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PubMed 24284793


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Automatically associated channels: Kv10.1



Title: BMP4 and BMP7 induce the white-to-brown transition of primary human adipose stem cells.

Authors: Manuela Elsen, Silja Raschke, Norbert Tennagels, Uwe Schwahn, Tomas Jelenik, Michael Roden, Tania Romacho, Jürgen Eckel

Journal, date & volume: Am. J. Physiol., Cell Physiol., 2014 Mar 1 , 306, C431-40

PubMed link: http://www.ncbi.nlm.nih.gov/pubmed/24284793


Abstract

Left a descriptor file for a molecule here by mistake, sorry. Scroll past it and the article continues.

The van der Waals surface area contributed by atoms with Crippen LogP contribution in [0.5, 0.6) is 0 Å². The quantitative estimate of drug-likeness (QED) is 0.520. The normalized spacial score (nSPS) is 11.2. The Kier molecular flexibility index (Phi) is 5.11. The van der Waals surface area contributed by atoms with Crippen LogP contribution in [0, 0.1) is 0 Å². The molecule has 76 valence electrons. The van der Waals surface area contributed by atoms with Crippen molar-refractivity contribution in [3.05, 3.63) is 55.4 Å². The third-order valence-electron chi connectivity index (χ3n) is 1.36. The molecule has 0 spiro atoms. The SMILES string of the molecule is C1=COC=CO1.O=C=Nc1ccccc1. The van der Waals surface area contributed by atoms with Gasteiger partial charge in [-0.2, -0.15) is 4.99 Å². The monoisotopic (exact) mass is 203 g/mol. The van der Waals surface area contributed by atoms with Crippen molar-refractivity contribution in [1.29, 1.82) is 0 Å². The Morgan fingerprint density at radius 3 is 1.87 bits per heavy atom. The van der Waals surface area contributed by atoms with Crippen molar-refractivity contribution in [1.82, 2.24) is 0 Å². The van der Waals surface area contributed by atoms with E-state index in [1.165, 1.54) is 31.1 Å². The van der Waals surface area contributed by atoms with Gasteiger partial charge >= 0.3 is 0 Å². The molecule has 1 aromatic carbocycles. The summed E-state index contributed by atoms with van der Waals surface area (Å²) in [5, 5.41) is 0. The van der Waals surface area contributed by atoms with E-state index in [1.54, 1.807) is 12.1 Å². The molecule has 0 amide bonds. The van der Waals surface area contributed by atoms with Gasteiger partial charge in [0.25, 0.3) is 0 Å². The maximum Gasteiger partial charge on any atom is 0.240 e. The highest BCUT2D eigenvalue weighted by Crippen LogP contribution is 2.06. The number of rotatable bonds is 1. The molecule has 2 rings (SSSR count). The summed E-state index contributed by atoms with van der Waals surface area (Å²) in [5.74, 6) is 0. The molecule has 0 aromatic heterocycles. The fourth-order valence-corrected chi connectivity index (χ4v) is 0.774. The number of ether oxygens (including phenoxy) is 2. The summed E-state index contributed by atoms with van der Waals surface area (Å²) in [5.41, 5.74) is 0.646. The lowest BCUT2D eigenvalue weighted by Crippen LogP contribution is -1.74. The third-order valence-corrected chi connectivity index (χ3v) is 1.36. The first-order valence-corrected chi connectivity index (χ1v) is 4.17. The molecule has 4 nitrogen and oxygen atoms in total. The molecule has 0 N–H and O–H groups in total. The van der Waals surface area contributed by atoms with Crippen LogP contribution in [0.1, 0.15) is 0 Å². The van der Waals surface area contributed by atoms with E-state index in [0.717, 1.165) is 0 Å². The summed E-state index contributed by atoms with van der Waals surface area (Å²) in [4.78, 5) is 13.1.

While white adipose tissue (AT) is an energy storage depot, brown AT is specialized in energy dissipation. Uncoupling protein 1 (UCP1)-expressing adipocytes with a different origin than classical brown adipocytes have been found in white AT. These "brite" (brown-in-white) adipocytes may represent a therapeutic target to counteract obesity. Bone morphogenetic proteins (BMPs) play a role in the regulation of adipogenesis. Based on studies with murine cells, BMP4 is assumed to induce stem cell commitment to the white adipocyte lineage, whereas BMP7 promotes brown adipogenesis. There is evidence for discrepancies between mouse and human AT. Therefore, we compared the effect of BMP4 and BMP7 on white-to-brown transition in primary human adipose stem cells (hASCs) from subcutaneous AT. Long-term exposure of hASCs to recombinant BMP4 or BMP7 during differentiation increased adipogenesis, as determined by lipid accumulation and peroxisome proliferator-activated receptor-γ (PPARγ) expression. Not only BMP7, but also BMP4, increased UCP1 expression in hASCs and decreased expression of the white-specific marker TCF21. The ability of hASCs to induce UCP1 in response to BMP4 and BMP7 markedly differed between donors and could be related to the expression of the brite marker CD137. However, mitochondrial content and oxygen consumption were not increased in hASCs challenged with BMP4 and BMP7. In conclusion, we showed for the first time that BMP4 has similar effects on white-to-brown transition as BMP7 in our human cell model. Thus the roles of BMP4 and BMP7 in adipogenesis cannot always be extrapolated from murine to human cell models.